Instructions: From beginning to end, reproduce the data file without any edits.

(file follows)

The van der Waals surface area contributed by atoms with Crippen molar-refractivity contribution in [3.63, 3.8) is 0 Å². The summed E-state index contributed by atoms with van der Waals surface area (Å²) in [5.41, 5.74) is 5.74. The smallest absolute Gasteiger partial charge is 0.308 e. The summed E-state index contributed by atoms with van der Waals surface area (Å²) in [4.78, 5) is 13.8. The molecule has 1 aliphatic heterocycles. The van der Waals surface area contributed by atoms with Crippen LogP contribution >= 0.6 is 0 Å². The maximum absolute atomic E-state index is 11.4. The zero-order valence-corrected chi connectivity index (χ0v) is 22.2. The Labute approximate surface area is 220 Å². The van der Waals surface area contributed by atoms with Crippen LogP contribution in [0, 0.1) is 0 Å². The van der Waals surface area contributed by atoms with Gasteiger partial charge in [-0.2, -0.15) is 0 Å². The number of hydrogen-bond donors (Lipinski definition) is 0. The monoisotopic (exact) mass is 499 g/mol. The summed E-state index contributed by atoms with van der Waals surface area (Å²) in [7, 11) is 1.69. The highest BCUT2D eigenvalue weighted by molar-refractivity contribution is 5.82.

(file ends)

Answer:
The van der Waals surface area contributed by atoms with Crippen molar-refractivity contribution in [3.63, 3.8) is 0 Å². The summed E-state index contributed by atoms with van der Waals surface area (Å²) in [5.41, 5.74) is 5.74. The smallest absolute Gasteiger partial charge is 0.308 e. The summed E-state index contributed by atoms with van der Waals surface area (Å²) in [4.78, 5) is 13.8. The molecule has 1 aliphatic heterocycles. The van der Waals surface area contributed by atoms with Crippen LogP contribution >= 0.6 is 0 Å². The maximum absolute atomic E-state index is 11.4. The zero-order valence-corrected chi connectivity index (χ0v) is 22.2. The Labute approximate surface area is 220 Å². The van der Waals surface area contributed by atoms with Crippen LogP contribution in [0, 0.1) is 0 Å². The van der Waals surface area contributed by atoms with Gasteiger partial charge in [-0.2, -0.15) is 0 Å². The number of hydrogen-bond donors (Lipinski definition) is 0. The monoisotopic (exact) mass is 499 g/mol. The summed E-state index contributed by atoms with van der Waals surface area (Å²) in [7, 11) is 1.69. The highest BCUT2D eigenvalue weighted by molar-refractivity contribution is 5.82.